MMB: The gaming industry didn’t have much of a “Me Too” movement. Rather, it had the “Gamergate” period, which was simultaneously a call for more representation in gaming and a significant backlash to it. Comments on Anita Sarkeesian and internet trolls aside, do you think representation is improving? Do you think it starts at the indie level (e.g. Gone Home) before it reaches the AAA – The Last of Us Part II kiss – level?
AW: Though we, as an industry, still have a long, LONG way to go, you can see small improvements everywhere. As there’s been a huge push for more accessible development tools, it’s now easier than ever for games to be made by folks from different backgrounds, countries, viewpoints, sexualities, etc.; which leads to more perspectives in games, more varied stories, and more opportunities to build empathy between people from different backgrounds. Because of this, and because of the push to actually talk about these topics, developers have also gotten more sensitive to the types of games they create, the people that they portray as the protagonist (or antagonist), the language they use, and the views they perpetuate. It’s been interesting to watch these changes slowly take hold.
MMB: It’s heartening to see that your outlook is optimistic about gaming’s future. Obviously, if Twitter and YouTube are to be believed, there’s a vocal backlash to what some view as “the politicization” of gaming. Do you feel this negative perception, and the reluctance associated with it, will change as our collective understanding of “normal” changes?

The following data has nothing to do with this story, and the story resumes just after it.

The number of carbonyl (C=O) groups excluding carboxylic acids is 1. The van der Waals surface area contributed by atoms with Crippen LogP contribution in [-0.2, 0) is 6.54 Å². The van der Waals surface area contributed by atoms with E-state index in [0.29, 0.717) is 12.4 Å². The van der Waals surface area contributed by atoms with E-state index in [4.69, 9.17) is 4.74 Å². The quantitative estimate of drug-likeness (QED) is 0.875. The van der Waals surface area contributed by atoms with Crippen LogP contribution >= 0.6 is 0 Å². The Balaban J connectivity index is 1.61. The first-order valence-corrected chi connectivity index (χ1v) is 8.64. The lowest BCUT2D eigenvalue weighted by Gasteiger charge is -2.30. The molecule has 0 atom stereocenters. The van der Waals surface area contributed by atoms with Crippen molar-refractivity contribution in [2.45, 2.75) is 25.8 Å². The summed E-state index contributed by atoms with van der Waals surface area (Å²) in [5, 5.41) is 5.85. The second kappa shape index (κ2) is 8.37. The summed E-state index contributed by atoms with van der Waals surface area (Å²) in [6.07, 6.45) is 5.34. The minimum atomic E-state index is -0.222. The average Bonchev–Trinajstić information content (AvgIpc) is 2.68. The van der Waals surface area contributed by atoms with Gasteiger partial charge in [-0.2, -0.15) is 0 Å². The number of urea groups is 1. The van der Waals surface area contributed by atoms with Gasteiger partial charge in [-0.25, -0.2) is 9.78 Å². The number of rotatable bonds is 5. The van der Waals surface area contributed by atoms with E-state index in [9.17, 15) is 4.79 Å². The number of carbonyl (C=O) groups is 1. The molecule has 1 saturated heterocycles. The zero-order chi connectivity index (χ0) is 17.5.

AW: The backlash that happens is awful, but in my optimistic view, it feels like the death-cries of an outdated way of looking at things. One that will hopefully be obsolete soon. It’s people who are resistant to change, people who are resistant to no longer being 100% catered to in every aspect, and greedy people who feel entitled to an entire industry. The majority of gamers and developers are happy to see diverse representation in media, are welcoming of new viewpoints, and are excited at the number of different games that we see now.
Honestly, who wouldn’t be excited to see a bunch of new and original ideas?
Who, indeed. With people like her leading the charge, the future of gaming is very much worth feeling optimistic about.
My many thanks to Adriel for taking the time to answer my questions during her incredibly busy schedule. It was a pleasure.
Please, follow her on Twitter to stay updated on all things Train Jam, or just to follow the adventures of an independent, freelance game developer. Also be sure to check out the official Train Jam website for more information.
The next Train Jam will take place March 14 – 16, 2019.
As for you, dear reader, I hope you enjoyed this, or that you learned something. There’s plenty more to come.
Until next time.